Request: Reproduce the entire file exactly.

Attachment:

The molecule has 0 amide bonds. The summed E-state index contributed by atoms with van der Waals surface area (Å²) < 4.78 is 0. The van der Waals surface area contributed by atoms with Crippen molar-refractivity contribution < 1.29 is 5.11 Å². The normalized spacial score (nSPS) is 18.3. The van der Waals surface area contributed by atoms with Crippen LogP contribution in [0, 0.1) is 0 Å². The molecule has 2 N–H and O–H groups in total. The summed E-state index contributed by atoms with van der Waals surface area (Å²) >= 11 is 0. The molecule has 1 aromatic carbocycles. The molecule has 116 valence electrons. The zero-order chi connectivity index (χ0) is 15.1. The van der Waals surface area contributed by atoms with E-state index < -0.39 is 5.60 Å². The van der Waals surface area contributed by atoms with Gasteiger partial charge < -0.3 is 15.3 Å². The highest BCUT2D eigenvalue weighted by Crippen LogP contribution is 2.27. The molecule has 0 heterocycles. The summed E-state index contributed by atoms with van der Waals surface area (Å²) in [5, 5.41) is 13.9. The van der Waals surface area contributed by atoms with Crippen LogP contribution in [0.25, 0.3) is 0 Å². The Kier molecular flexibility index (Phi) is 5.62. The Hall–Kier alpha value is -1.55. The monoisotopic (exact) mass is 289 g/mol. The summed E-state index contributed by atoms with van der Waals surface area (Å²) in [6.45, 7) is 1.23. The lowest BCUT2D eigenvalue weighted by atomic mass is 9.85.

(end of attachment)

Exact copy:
The molecule has 0 amide bonds. The summed E-state index contributed by atoms with van der Waals surface area (Å²) < 4.78 is 0. The van der Waals surface area contributed by atoms with Crippen molar-refractivity contribution < 1.29 is 5.11 Å². The normalized spacial score (nSPS) is 18.3. The van der Waals surface area contributed by atoms with Crippen LogP contribution in [0, 0.1) is 0 Å². The molecule has 2 N–H and O–H groups in total. The summed E-state index contributed by atoms with van der Waals surface area (Å²) >= 11 is 0. The molecule has 1 aromatic carbocycles. The molecule has 116 valence electrons. The zero-order chi connectivity index (χ0) is 15.1. The van der Waals surface area contributed by atoms with E-state index < -0.39 is 5.60 Å². The van der Waals surface area contributed by atoms with Gasteiger partial charge < -0.3 is 15.3 Å². The highest BCUT2D eigenvalue weighted by Crippen LogP contribution is 2.27. The molecule has 0 heterocycles. The summed E-state index contributed by atoms with van der Waals surface area (Å²) in [5, 5.41) is 13.9. The van der Waals surface area contributed by atoms with Crippen LogP contribution in [0.25, 0.3) is 0 Å². The Kier molecular flexibility index (Phi) is 5.62. The Hall–Kier alpha value is -1.55. The monoisotopic (exact) mass is 289 g/mol. The summed E-state index contributed by atoms with van der Waals surface area (Å²) in [6.45, 7) is 1.23. The lowest BCUT2D eigenvalue weighted by atomic mass is 9.85.